Aerobic training does not alter blood pressure in menopausal women with metabolic syndrome

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Background: Arterial Hypertension (AH) is an aggravating condition for Metabolic Syndrome (MS), as well as being aggravated by it. Menopause can make hypertension treatment more difficult, as it favors the worsening of MS components. Although there is evidence that exercise training reduces blood pressure, whether menopause and SM affect the exercise-induced benefits is yet to be elucidated. Objective: To compare the effects of aerobic training on blood pressure in non-menopausal and menopausal women with MS. Methods: A total of 44 women were recruited and divided into four groups: non-menopausal control (NMC: 39.5 ± 1.1 years, n = 11); menopausal control (MC: 54.9 ± 1.7 years, n = 12), non-menopausal aerobics (NMA: 43.1 ± 2.1 years, n = 11) and menopausal aerobics (MA: 52.1 ± 1.6 years, n = 10). The exercise groups performed aerobic training for three months, five times a week, at an intensity between 60% and 70% of heart rate reserve. The resting blood pressure and blood pressure response after 60 minutes of exercise were measured before and after the training period. The two-way ANOVA test was used, considering a p value < 0.05. Results: The training program resulted in a decrease in abdominal fat, blood glucose and improved VO2 max. Compared to pre-intervention values, Systolic Blood Pressure (SBP) and Diastolic Blood Pressure (DBP) did not change after training in NMC, MC, MA and NMA groups (p > 0.05). Conclusion: Three months of aerobic training improved MS components, but did not alter resting blood pressure or the BP response after an acute exercise session in women with MS.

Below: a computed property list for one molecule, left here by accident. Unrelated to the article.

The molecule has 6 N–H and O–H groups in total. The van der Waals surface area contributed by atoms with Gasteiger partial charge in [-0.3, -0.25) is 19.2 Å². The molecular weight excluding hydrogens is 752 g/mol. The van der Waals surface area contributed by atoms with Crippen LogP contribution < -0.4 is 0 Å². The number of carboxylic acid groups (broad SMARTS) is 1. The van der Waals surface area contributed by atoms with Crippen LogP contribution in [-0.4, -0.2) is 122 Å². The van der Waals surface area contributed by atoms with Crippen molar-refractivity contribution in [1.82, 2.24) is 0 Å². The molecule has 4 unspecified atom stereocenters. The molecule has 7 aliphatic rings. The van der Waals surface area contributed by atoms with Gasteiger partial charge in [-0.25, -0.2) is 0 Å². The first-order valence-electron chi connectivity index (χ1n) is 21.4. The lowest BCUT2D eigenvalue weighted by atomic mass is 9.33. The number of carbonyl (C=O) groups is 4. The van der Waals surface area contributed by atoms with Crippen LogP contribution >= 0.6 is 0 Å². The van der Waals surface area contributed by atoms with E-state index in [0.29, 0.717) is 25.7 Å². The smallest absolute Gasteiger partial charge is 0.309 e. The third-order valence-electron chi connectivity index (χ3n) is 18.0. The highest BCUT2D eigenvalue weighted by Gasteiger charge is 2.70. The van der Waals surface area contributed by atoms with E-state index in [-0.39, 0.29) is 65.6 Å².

Lima, A. H. R. de A., Couto, H. E., Cardoso, G. A., Toscano, L. T., Silva, A. S., & Mota, M. P. G. (2012). Aerobic training does not alter blood pressure in menopausal women with metabolic syndrome. Arquivos Brasileiros de Cardiologia, 99(5), 979–987.

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